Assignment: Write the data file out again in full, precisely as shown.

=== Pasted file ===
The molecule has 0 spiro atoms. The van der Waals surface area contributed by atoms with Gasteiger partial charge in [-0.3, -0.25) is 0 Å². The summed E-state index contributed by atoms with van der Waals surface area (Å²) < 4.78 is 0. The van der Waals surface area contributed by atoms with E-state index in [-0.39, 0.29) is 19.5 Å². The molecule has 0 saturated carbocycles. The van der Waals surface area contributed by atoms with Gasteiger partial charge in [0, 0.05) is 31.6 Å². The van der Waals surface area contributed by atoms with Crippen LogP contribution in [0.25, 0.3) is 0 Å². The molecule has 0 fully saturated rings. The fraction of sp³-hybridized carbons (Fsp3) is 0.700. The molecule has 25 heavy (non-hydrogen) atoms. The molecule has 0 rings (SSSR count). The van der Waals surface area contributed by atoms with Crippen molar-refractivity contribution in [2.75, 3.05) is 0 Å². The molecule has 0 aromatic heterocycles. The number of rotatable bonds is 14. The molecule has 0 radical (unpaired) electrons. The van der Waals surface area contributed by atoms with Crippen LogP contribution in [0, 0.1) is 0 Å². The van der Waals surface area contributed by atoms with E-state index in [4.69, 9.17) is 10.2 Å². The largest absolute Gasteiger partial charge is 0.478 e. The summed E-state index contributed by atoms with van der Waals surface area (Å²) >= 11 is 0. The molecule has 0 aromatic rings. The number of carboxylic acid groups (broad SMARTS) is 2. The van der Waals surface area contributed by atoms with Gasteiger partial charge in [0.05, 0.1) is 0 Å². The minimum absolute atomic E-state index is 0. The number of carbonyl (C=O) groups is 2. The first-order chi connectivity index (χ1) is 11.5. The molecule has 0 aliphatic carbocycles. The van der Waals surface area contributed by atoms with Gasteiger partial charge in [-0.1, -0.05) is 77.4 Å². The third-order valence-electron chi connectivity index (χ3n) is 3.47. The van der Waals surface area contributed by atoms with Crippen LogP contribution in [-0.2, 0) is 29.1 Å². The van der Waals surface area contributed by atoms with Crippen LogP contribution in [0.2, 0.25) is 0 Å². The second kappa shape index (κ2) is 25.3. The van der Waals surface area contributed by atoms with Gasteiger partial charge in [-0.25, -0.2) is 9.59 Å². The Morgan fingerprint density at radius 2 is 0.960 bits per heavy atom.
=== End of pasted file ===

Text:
The molecule has 0 spiro atoms. The van der Waals surface area contributed by atoms with Gasteiger partial charge in [-0.3, -0.25) is 0 Å². The summed E-state index contributed by atoms with van der Waals surface area (Å²) < 4.78 is 0. The van der Waals surface area contributed by atoms with E-state index in [-0.39, 0.29) is 19.5 Å². The molecule has 0 saturated carbocycles. The van der Waals surface area contributed by atoms with Gasteiger partial charge in [0, 0.05) is 31.6 Å². The van der Waals surface area contributed by atoms with Crippen LogP contribution in [0.25, 0.3) is 0 Å². The molecule has 0 fully saturated rings. The fraction of sp³-hybridized carbons (Fsp3) is 0.700. The molecule has 25 heavy (non-hydrogen) atoms. The molecule has 0 rings (SSSR count). The van der Waals surface area contributed by atoms with Crippen molar-refractivity contribution in [2.75, 3.05) is 0 Å². The molecule has 0 aromatic heterocycles. The number of rotatable bonds is 14. The molecule has 0 radical (unpaired) electrons. The van der Waals surface area contributed by atoms with Crippen LogP contribution in [0, 0.1) is 0 Å². The van der Waals surface area contributed by atoms with E-state index in [4.69, 9.17) is 10.2 Å². The largest absolute Gasteiger partial charge is 0.478 e. The summed E-state index contributed by atoms with van der Waals surface area (Å²) >= 11 is 0. The molecule has 0 aromatic rings. The number of carboxylic acid groups (broad SMARTS) is 2. The van der Waals surface area contributed by atoms with Gasteiger partial charge in [0.05, 0.1) is 0 Å². The minimum absolute atomic E-state index is 0. The number of carbonyl (C=O) groups is 2. The first-order chi connectivity index (χ1) is 11.5. The molecule has 0 aliphatic carbocycles. The van der Waals surface area contributed by atoms with Gasteiger partial charge in [-0.1, -0.05) is 77.4 Å². The third-order valence-electron chi connectivity index (χ3n) is 3.47. The van der Waals surface area contributed by atoms with Crippen LogP contribution in [-0.2, 0) is 29.1 Å². The van der Waals surface area contributed by atoms with Crippen LogP contribution in [0.2, 0.25) is 0 Å². The second kappa shape index (κ2) is 25.3. The van der Waals surface area contributed by atoms with Gasteiger partial charge in [-0.25, -0.2) is 9.59 Å². The Morgan fingerprint density at radius 2 is 0.960 bits per heavy atom.